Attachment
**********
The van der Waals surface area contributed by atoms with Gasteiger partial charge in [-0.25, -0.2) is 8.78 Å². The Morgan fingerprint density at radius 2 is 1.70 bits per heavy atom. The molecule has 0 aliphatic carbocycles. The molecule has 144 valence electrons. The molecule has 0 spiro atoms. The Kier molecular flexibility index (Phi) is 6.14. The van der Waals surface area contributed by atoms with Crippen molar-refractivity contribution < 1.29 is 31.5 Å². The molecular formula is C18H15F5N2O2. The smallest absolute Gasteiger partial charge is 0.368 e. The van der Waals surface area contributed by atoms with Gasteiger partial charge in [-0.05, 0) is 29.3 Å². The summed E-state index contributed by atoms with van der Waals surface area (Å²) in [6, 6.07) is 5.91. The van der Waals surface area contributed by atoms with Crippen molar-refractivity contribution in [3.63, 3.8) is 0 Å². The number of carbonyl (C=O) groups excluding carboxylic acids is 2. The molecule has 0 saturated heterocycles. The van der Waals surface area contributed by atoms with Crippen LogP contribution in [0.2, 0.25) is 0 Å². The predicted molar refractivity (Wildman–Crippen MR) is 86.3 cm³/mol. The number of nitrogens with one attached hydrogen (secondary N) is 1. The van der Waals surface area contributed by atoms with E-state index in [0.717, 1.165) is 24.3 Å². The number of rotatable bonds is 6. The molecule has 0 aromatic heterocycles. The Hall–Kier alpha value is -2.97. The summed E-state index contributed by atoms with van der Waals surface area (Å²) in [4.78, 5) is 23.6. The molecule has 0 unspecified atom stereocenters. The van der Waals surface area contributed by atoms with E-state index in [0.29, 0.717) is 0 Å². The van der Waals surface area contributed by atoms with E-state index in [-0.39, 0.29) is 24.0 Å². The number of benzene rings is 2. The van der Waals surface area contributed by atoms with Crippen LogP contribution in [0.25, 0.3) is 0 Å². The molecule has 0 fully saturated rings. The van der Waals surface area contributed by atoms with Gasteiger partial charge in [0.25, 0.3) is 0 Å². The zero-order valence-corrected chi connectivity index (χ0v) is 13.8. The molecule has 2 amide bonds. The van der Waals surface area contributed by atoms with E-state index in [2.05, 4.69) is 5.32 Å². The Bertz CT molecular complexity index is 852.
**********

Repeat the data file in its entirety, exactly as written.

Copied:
The van der Waals surface area contributed by atoms with Gasteiger partial charge in [-0.25, -0.2) is 8.78 Å². The Morgan fingerprint density at radius 2 is 1.70 bits per heavy atom. The molecule has 0 aliphatic carbocycles. The molecule has 144 valence electrons. The molecule has 0 spiro atoms. The Kier molecular flexibility index (Phi) is 6.14. The van der Waals surface area contributed by atoms with Crippen molar-refractivity contribution < 1.29 is 31.5 Å². The molecular formula is C18H15F5N2O2. The smallest absolute Gasteiger partial charge is 0.368 e. The van der Waals surface area contributed by atoms with Gasteiger partial charge in [-0.05, 0) is 29.3 Å². The summed E-state index contributed by atoms with van der Waals surface area (Å²) in [6, 6.07) is 5.91. The van der Waals surface area contributed by atoms with Crippen molar-refractivity contribution in [3.63, 3.8) is 0 Å². The number of carbonyl (C=O) groups excluding carboxylic acids is 2. The molecule has 0 saturated heterocycles. The van der Waals surface area contributed by atoms with Crippen LogP contribution in [0.2, 0.25) is 0 Å². The predicted molar refractivity (Wildman–Crippen MR) is 86.3 cm³/mol. The number of nitrogens with one attached hydrogen (secondary N) is 1. The van der Waals surface area contributed by atoms with E-state index in [0.717, 1.165) is 24.3 Å². The number of rotatable bonds is 6. The molecule has 0 aromatic heterocycles. The Hall–Kier alpha value is -2.97. The summed E-state index contributed by atoms with van der Waals surface area (Å²) in [4.78, 5) is 23.6. The molecule has 0 unspecified atom stereocenters. The van der Waals surface area contributed by atoms with E-state index in [0.29, 0.717) is 0 Å². The van der Waals surface area contributed by atoms with E-state index in [-0.39, 0.29) is 24.0 Å². The number of benzene rings is 2. The van der Waals surface area contributed by atoms with Crippen LogP contribution in [0.25, 0.3) is 0 Å². The molecule has 0 fully saturated rings. The van der Waals surface area contributed by atoms with Gasteiger partial charge in [0.25, 0.3) is 0 Å². The zero-order valence-corrected chi connectivity index (χ0v) is 13.8. The molecule has 2 amide bonds. The van der Waals surface area contributed by atoms with E-state index in [2.05, 4.69) is 5.32 Å². The Bertz CT molecular complexity index is 852.